Why America’s Founding Fathers wanted the president to take a salary

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tags: Founding Fathers, Trump



Presidents receive a salary because the Constitution requires it, stipulating that the amount cannot be changed while a person is in office. U.S. law puts the president's annual paycheck at $400,000, plus $50,000 in expenses.

As a result, Washington did take a salary of $25,000, a sizable sum for the times. And as of Monday, we know that Trump's “intention right now,” according to what press secretary Sean Spicer said in a briefing, is to donate his salary at the end of the year. “He made a pledge to the American people, he wants to donate it to charity and he'd love your help to determine where it should go,” Spicer said to reporters.

The irony, of course — at a time when questions continue to be asked about overlapping interests between Trump's presidency and his businesses — is that one of the very reasons the framers wanted the president to take a salary, even if they were wealthy enough not to need it, was to avoid potential conflicts of interest. It was also designed to send the signal that anyone — not just the wealthy elite — could become president, and served as a reminder that the president is a public servant to the citizens who pay him a salary.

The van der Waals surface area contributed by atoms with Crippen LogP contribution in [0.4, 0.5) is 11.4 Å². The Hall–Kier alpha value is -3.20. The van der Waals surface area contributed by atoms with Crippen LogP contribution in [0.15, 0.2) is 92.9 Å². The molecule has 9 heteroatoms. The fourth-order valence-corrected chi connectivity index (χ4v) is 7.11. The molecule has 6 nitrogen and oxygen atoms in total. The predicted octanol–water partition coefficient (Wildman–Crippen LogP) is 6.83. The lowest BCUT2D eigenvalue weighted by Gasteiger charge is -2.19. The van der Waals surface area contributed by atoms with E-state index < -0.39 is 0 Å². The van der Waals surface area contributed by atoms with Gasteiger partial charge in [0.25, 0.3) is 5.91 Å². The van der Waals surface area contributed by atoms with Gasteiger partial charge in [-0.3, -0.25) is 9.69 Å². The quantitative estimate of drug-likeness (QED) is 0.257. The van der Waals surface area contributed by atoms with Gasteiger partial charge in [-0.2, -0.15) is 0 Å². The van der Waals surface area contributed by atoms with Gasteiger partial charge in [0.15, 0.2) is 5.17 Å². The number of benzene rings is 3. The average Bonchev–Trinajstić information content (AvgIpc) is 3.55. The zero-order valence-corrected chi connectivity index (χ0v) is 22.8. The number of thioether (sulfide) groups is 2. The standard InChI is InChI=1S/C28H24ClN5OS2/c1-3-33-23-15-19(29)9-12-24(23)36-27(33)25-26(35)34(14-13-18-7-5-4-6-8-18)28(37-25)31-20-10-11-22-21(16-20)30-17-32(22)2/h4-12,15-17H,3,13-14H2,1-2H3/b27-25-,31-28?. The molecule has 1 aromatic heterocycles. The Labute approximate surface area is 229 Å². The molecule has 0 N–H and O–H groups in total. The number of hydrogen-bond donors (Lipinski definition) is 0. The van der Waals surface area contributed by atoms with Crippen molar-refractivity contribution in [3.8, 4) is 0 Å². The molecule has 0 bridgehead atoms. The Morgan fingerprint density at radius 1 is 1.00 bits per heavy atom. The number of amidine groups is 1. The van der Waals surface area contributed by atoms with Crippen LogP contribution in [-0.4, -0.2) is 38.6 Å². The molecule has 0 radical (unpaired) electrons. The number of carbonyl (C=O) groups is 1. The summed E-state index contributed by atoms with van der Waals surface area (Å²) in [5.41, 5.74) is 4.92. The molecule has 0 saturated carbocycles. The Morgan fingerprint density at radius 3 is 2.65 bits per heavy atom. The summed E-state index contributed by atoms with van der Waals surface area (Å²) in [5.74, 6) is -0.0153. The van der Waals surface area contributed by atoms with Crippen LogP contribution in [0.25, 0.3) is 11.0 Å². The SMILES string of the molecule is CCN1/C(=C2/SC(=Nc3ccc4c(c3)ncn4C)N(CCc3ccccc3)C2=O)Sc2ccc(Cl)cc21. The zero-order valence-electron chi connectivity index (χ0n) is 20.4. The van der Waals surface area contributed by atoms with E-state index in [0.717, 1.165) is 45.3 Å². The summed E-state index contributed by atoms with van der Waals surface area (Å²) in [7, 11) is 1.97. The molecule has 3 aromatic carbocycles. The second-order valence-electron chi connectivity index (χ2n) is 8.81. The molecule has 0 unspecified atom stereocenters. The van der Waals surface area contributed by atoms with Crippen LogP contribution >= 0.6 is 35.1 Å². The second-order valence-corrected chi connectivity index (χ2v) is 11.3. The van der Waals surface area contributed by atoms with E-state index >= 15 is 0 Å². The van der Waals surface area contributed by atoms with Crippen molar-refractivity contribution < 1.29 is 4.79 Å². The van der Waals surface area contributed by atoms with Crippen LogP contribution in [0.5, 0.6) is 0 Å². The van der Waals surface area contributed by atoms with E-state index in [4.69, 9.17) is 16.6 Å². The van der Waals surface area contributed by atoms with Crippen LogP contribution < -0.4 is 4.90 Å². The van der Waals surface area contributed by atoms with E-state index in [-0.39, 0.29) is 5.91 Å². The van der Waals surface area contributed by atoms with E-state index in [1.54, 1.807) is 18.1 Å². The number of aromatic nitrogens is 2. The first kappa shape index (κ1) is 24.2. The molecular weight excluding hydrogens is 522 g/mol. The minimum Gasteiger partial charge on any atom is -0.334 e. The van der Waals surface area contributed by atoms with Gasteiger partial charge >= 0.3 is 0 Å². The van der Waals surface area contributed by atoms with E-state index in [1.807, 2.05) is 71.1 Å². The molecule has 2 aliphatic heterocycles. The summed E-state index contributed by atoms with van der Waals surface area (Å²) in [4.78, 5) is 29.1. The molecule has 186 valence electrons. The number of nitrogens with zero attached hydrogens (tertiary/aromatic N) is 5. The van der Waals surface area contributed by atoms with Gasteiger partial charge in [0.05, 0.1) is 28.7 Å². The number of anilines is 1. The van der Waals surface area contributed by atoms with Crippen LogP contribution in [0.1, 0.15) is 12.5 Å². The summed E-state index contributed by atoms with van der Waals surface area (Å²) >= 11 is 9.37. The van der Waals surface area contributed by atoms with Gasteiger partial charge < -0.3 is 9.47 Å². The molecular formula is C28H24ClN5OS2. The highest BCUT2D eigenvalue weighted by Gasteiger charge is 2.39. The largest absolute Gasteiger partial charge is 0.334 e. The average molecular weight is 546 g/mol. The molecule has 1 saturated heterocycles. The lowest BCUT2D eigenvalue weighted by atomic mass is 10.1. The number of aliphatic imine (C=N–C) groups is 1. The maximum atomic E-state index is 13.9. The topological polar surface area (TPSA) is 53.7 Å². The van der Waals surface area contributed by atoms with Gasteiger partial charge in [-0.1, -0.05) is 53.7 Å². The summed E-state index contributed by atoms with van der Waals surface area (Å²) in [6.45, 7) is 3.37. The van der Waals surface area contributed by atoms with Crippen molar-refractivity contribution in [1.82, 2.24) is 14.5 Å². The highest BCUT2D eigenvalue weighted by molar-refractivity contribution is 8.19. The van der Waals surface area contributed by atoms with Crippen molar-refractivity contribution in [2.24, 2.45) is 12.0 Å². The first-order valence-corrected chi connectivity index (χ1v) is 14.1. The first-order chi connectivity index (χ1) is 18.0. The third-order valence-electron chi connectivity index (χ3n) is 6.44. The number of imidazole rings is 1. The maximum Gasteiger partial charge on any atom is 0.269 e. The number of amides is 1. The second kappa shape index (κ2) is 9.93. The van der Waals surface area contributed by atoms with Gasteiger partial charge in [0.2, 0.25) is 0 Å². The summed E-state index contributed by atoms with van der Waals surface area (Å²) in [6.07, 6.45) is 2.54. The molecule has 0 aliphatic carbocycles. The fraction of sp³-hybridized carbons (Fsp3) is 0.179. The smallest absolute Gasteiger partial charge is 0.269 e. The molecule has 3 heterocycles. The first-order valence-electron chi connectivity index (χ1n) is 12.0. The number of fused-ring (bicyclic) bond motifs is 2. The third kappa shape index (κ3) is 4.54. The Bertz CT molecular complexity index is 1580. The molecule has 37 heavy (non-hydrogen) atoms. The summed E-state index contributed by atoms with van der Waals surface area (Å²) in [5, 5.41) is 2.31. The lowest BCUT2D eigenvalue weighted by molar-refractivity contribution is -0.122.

Rice University historian Douglas Brinkley said in an interview that in the case of Washington, a wealthy landowner, taking a salary meant that if a bad fate befell his properties, having a salary could keep him from succumbing to the temptation of potential corruption. “You come in, you have all these rich holdings, but if for some unforeseen reason a storm wipes out all your crops and now you're broke and in debt, you would at least have money to live on,” and not become “beholden to moneyed interests.”





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